Our lives today are being lived out in a more and more public way, and not everyone will understand your tendency toward privacy. What you and your partner think of as a special and spontaneous leap away from the expenses and stresses of wedding planning could be construed by some as a selfish exclusion from what is usually a semi-public moment. I was surprised when I scrolled through the comments on my Facebook page (@cityhall #sorrymom #weeloped) and amongst all of the “Congratulations!” were some comments like “wtf for real?” and “seriously?” Yes, I’m fucking serious, and no, that’s not an appropriate reaction. Weddings are a time where the tenet “if you can’t say anything nice, keep your damn mouth shut” are especially relevant. If you’re not about to write something that has “congrats” or “I’m so happy for you” in it, step away from the keyboard. Alternately, if you’re the one getting wedded, just scroll on past that shit and go pour your new husband another mimosa.


People always say that something is bound to go wrong on the day of your wedding. Stuff can still go wrong during an elopement, but luckily there are way less people there to witness it. Besides, you won’t remember those things as being detrimental to your happiness because, very likely, they weren’t. Sometimes you forget that the sun sets at 4 p.m. in Vancouver in late November and it’s a race against time to snap a few wedding photos in the fading light. Sometimes the officiant hands you the wrong vows during your ceremony and you have to wait until she leaves to read the vows you actually wrote for each other. Sometimes your new husband gets so drunk at the afterparty that the next evening he falls asleep at seven o’clock instead of enjoying the beautiful suite you’re staying in for one night at the Fairmont. These things all happened to us but they’re just a small part of a really fun, truly stress-free day that I’ll always cherish.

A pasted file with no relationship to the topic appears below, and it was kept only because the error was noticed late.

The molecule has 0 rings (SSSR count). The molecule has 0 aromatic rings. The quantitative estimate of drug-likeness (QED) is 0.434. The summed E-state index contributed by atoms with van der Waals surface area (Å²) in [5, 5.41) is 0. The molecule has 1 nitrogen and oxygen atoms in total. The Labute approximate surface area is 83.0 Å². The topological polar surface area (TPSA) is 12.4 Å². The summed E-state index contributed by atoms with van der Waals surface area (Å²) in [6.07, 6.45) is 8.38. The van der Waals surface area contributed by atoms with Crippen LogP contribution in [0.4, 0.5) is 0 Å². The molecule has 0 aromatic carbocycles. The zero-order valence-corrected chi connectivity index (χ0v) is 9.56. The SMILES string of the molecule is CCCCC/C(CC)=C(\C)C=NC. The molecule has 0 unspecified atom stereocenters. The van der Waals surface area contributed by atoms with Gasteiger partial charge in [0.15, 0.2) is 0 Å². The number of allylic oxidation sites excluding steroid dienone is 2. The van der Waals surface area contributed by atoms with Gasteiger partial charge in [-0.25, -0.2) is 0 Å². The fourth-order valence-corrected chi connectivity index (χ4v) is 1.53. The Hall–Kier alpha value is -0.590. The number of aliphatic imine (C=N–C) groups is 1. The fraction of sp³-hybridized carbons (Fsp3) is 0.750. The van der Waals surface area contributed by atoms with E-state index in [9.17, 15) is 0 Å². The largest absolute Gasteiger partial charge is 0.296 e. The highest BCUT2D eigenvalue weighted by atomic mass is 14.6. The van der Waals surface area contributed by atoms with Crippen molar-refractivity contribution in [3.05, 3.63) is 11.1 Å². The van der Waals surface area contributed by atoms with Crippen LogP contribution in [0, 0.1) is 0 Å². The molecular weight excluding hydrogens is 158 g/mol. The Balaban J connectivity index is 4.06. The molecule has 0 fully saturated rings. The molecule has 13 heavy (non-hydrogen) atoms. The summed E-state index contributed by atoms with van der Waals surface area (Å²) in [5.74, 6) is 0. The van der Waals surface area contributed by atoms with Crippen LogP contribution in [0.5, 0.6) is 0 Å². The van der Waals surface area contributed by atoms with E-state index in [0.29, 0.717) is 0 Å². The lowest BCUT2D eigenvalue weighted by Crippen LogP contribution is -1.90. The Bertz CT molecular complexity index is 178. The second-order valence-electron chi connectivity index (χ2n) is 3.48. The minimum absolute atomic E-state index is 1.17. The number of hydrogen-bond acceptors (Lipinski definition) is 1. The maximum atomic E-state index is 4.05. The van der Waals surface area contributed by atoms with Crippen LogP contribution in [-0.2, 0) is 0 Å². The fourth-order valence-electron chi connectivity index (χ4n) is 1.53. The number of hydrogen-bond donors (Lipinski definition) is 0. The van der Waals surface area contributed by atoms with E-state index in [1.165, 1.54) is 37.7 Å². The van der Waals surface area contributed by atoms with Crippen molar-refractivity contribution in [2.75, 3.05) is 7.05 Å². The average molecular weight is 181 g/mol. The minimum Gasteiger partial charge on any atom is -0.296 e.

My partner and I firmly agreed that a wedding was one day, and a marriage is forever. For us, this took a lot of importance out of the particulars of the wedding day. Yes, it’s the “first day of the rest of our lives,” but surely how we navigate the years and decades after are equally as important. Whether the two of you opt for a mega wedding or a private ceremony in the end, you’re a team now, and hopefully you feel comfortable planning like one. I need to plan ahead, and my husband is a scientist, so we’re nothing if not practical. When we were writing our vows, we also wrote a “marriage manifesto” of sorts: a loose mission statement that could serve as a reference tool to remind us to get back on track should we ever need it. Having an idea of what works for you as individuals and as a couple can be very helpful in navigating your lifelong relationship together. You can cover whatever pertains to you – what you want to achieve, how you hope to save and spend your shared income, how you intend to parent any future offspring, what kind of support you may need from each other, and how you both best communicate. Difficulties will inevitably emerge from issues within your relationship and outside it, and creating a strategy for dealing and working through those things can sometimes help remind us who we want to be individually, as a couple, and as parents.


Many gals (and guys, too!) dream about their wedding day for a very long time. If that’s you and you’ve got the means to make your gorgeous, bohemian vision come true, for the love of god party on. Make your dreams a reality and please invite me, because I love beautiful aesthetics and hand-written signage and sweeping mountain backdrops. But ultimately your wedding day should be exactly what you want it to be, and ours was – low maintenance, no stress, and debt-free, with our marriage certificate hanging on the wall in our sunny apartment right where we said our vows.



jess wedding bio .jpg




Jess is a server, writer, and new bride who lives and loves in Yeast Van. She is a connoisseur of good cider and bad tattoos and will knit you something pretty if you ask.